On the limitations of binary measures

Scientists like to measure things. And they like to do it accurately. Striking a balance between real world variation and manageable data sets can be a challenge.

Epidemiologists measure things that fall into three broad categories. Firstly, the presence of a disease or health state (the ‘outcome’). Secondly, the presence of factors thought to contribute to the outcome (the ‘exposures’). Thirdly, other factors which might not cause the outcome but might interact with the exposures or muddy the waters in some way.

Weighing up the pros and cons of detail vs simplicity is important. If you want to know about the health effects of smoking, then asking people ‘Do you smoke?’ and giving them ‘Yes/No’ as options means you don’t clearly identify those who have smoked for years but quit somewhere along the line. Even among those who answer ‘yes’, there may be a different impact on health among those who smoke two or twenty cigarettes a day. Measures of disease can also be limited by simple classifications. Labelling people as ‘normal’ or ‘hypertensive’ according to their blood pressure means missing out on the degree of disease risk associated with a range of different levels. A lot of exposure-outcome trends have a ‘dose-response’ relationship, and the allocation of people to binary exposure or outcome categories fails to illustrate this.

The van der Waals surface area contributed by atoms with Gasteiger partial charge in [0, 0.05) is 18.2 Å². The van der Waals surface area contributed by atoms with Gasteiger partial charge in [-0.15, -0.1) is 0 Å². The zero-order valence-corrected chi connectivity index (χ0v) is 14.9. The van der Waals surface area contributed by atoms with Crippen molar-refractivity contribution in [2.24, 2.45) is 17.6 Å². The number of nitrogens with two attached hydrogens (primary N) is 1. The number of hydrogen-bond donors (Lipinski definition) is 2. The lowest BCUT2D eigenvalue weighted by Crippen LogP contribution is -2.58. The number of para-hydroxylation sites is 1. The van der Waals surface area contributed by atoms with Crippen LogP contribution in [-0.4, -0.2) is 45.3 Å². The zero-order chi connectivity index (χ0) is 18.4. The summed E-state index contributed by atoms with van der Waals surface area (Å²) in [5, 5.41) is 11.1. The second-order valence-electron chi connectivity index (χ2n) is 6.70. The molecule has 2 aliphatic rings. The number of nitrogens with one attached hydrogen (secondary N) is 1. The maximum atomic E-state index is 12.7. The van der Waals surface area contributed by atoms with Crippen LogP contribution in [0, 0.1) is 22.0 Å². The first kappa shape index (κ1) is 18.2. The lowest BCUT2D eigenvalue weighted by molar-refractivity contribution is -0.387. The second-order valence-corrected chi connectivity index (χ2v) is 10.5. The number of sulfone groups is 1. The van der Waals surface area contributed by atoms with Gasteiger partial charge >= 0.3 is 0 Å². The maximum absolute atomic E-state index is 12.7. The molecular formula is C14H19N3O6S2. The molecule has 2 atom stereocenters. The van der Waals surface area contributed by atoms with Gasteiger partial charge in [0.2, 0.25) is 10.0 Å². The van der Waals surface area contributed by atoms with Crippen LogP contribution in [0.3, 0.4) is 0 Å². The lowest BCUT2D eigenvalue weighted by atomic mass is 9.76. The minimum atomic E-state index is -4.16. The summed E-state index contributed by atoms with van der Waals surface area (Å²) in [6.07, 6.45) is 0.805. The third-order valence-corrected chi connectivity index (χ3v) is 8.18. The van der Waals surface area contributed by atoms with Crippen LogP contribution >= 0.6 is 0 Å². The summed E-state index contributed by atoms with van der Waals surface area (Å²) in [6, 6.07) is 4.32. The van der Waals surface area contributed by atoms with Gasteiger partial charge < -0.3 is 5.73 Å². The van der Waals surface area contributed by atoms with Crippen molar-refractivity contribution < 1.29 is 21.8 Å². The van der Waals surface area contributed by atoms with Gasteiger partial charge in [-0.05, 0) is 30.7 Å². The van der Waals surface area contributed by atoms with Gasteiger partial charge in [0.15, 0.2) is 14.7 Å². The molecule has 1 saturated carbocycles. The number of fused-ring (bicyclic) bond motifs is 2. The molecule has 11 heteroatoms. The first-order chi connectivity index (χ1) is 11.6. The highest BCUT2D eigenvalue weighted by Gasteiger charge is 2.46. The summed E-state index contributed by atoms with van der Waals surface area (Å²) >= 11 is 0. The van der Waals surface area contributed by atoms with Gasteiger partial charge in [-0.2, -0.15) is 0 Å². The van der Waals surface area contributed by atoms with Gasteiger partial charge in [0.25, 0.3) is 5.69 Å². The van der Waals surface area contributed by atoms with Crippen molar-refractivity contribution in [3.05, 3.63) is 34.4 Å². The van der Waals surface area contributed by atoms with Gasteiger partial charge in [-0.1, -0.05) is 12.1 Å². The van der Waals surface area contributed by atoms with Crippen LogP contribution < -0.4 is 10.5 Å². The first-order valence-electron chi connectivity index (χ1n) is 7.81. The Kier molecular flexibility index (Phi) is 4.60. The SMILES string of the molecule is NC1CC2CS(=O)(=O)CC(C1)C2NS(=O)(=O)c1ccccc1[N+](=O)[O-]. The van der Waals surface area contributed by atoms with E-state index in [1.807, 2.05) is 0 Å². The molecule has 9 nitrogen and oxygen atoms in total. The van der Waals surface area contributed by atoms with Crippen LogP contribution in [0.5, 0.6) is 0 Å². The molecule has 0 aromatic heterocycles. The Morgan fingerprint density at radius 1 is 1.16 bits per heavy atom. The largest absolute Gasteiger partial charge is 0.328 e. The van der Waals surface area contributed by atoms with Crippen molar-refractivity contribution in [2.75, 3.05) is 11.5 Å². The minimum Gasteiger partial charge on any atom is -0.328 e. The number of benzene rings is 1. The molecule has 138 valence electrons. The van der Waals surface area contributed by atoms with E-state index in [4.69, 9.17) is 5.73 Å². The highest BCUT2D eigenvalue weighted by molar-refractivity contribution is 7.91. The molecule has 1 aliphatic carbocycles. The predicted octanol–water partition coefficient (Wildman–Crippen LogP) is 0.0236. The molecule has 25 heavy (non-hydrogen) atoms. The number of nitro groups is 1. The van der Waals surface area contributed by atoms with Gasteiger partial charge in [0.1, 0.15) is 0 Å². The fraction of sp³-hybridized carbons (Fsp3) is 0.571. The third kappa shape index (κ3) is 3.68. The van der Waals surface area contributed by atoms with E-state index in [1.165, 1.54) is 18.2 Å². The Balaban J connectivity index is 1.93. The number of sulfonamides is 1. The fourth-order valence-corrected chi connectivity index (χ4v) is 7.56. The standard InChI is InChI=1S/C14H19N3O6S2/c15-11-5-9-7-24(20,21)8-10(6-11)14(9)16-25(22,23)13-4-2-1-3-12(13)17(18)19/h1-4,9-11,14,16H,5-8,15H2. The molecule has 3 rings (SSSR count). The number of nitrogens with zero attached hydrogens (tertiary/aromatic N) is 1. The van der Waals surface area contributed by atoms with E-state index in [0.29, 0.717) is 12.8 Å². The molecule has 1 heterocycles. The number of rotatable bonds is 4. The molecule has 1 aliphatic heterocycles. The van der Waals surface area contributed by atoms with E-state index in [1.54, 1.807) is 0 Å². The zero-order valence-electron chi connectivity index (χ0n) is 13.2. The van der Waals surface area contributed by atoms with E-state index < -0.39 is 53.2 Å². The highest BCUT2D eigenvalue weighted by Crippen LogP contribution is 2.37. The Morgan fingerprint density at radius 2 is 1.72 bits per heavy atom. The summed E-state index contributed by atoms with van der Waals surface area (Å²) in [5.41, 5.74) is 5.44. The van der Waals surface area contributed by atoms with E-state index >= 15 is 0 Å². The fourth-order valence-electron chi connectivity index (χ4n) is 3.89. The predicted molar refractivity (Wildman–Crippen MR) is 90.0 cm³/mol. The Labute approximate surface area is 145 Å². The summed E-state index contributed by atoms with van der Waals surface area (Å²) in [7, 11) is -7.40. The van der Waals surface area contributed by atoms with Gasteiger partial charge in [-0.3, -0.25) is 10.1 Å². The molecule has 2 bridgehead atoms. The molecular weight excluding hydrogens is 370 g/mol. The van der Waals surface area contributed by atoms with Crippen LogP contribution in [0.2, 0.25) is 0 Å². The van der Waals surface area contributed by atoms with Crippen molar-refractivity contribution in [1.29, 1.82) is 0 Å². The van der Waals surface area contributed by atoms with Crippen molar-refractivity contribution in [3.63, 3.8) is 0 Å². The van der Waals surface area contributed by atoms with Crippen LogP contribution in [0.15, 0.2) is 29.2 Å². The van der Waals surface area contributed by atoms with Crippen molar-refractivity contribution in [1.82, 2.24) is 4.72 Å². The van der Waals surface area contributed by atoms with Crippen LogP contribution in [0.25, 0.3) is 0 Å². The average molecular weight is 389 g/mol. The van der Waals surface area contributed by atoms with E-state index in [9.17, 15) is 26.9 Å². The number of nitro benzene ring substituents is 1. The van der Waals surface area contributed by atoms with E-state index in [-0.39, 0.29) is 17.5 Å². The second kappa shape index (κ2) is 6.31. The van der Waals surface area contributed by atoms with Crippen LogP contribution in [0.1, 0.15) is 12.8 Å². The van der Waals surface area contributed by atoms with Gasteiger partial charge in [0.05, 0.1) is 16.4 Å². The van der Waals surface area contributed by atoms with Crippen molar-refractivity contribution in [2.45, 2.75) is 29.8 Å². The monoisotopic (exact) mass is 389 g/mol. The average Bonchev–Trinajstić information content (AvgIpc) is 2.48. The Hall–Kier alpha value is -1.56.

Of course sometimes the fine detail is impractical to obtain or not really necessary. When designing epidemiological studies, decisions need to be made at the outset about how finely to measure the detail, and how much of this precision should be retained in the analysis. Classifying people as ‘Under 65’ and ‘65+’ may lose detail, but it may be entirely legitimate to group people into 5- or 10- year age categories. Too many categories can introduce statistical problems if there aren’t many people in each group. Judgements have to be made, and different studies may measure things in different ways, which can be problematic for subsequent comparisons between studies.

The UK referendum on the voting system is another case where a binary measure may fail to capture the true status of things. Voters were asked whether they wanted to abandon the current ‘First Past the Post (FPTP)’ system and replace it with the ‘Alternative Vote (AV)’ system. The options were simply ‘yes’ or ‘no’.

What we cannot tell from the result of such a question is how many of the ’no’ voters weren’t necessarily happy with First Past the Post, but didn’t think ‘Alternative Vote’ was a good enough replacement. Nor do we know how many of the Yes voters weren’t totally convinced by AV, but felt strongly enough that some kind of change was desirable that they would put up with AV.

Of course, the question could have been framed differently. For example

Do you think the current voting system should be changed?

–          No, keep First Past the Post

–          Yes – replace with AV

–          Yes – but replace with something other than AV.

The problem with this is that had the vote been split 40:30:30, then the result would be ‘no’, even though 60% of people had voted for some kind of replacement to FPTP. Which is precisely the kind of problem that the referendum was trying to address. Deciding the ‘best’ way to ask a question isn’t always simple.

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